The motives behind North Korean leader Kim Jong-il’s ‘unofficial’ visit to China last week may not be that hard to decipher. Most analysts suspect he went to see his most important patron to seek more aid and, in all likelihood, his Chinese patrons would have thrown a bone or two to him to bribe him back to the increasingly meaningless Six-Party Talks. But if the stakeholders in East Asia’s peace and stability focus their attention on whether China’s prodding will lead to a more fruitful outcome in dismantling North Korea’s nuclear weapons programme this time, they’re simply wasting their time.
Pyongyang’s record on this issue speaks for itself: North Korea has no intention of honouring its commitments to the Six-Party Talks or abandoning its nuclear capabilities.
Judging by recent developments inside North Korea, however, clinging on to its nukes may not actually help prolong Kim Jong-il’s regime. The country’s unfolding economic catastrophe has clearly taken a toll on the regime’s legitimacy and durability—only the most desperate governments in history have resorted to outright confiscation of its people’s money. Seasoned analysts have also reported rising popular resentment against Pyongyang. Thanks to the sanctions imposed by the United Nations and other efforts to weaken Kim Jong-il’s regime, North Korea has failed to blackmail the international community into supplying more economic assistance.
More importantly, the Kim Jong-il regime, which has become a classic family dictatorship, is about to face its most difficult test of survival: succession. Stricken by a stroke not too long ago, Kim Jong-il is in frail health and his hold on power is certain to weaken. He appears desperate to install his 27-year old son, Kim Jong-un, as his successor. Unfortunately for the Kim dynasty, this process is likely to end in failure. A review of transfers of power in modern family dictatorships (excluding traditional monarchies) shows that the chances of a successful succession from the first-generation dictator to his son are roughly one in four, and no grandson of a first-generation dictator has ever succeeded in taking over a regime and consolidating his power.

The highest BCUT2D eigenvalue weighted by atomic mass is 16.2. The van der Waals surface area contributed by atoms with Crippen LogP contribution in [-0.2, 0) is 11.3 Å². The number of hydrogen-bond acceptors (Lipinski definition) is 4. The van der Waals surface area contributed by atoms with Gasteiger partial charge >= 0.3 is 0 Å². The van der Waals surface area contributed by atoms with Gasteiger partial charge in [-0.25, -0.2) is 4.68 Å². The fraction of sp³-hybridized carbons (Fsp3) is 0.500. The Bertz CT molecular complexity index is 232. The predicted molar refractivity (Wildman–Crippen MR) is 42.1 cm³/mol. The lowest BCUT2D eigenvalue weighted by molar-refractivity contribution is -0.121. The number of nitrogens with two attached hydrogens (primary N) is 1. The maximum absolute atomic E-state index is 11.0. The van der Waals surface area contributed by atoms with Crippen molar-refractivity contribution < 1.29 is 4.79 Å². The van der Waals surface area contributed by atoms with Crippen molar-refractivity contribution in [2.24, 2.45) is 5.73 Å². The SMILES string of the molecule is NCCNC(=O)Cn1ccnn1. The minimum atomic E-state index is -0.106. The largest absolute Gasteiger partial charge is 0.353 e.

Of course, the Kim dynasty may set a precedent. But given the worsening economy, the inexperience of the putative successor and the unknown reliability of the Korean military and security forces in the event of Kim Jong-il’s death, the rest of East Asia should be prepared for a scenario of rapid collapse in North Korea.
What is most worrying about a possible North Korean collapse is that the key players in the region are not talking to each other, even informally, about such an eventuality. It’s almost certain that these powers—China, the United States, Japan, South Korea and, possibly, Russia—have all drawn up their own contingency plans for Pyongyang’s quick collapse. However, they’ve done nothing to explore a collective response to what is without doubt a geopolitical game-changer.
As a result, many crucial questions remain unanswered. For instance, how should the United States and South Korea react if China sends combat troops into North Korea to conduct ‘humanitarian assistance’ missions? In all likelihood, Beijing will be tempted to do so if millions of refugees start fleeing into China. Which country will take the lead in securing nuclear materials? How will China respond to the crossing of the 38th parallel by South Korean and US forces? Who will take the lead in reaching out to Pyongyang’s post-Kim regime? What will be the collective security architecture after the Korean peninsula is reunified?
These critical issues are deemed too sensitive for US, Chinese, Japanese and South Korean government officials to discuss. As a result, few are thinking about these difficult issues, let alone exploring workable solutions that could help avoid a possible conflict between China and the United States over a collapsing North Korea and construct an enduring peace after the departure of the Kim dynasty.
Given the lack of strategic trust among the key players in this volatile region, it’s probably a bad idea to count on government officials to have a sudden change of heart. Instead, a track-two approach, which consists of well-structured informal discussions and scenario planning among former government officials, academics and policy specialists, may be a first step forward. If nothing else, such privately sponsored efforts should put the most important and potentially most de-stabilizing issues on the table.
For Kim Jong-il’s Chinese hosts, even such a modest proposal may be anathema. But they would be in denial. All they need to do is to take a look at the photo of the sickly Kim and ask themselves a simple question: should we have a Plan B?
Minxin Pei is Professor of Government at Claremont McKenna College and adjunct senior associate at the Carnegie Endowment.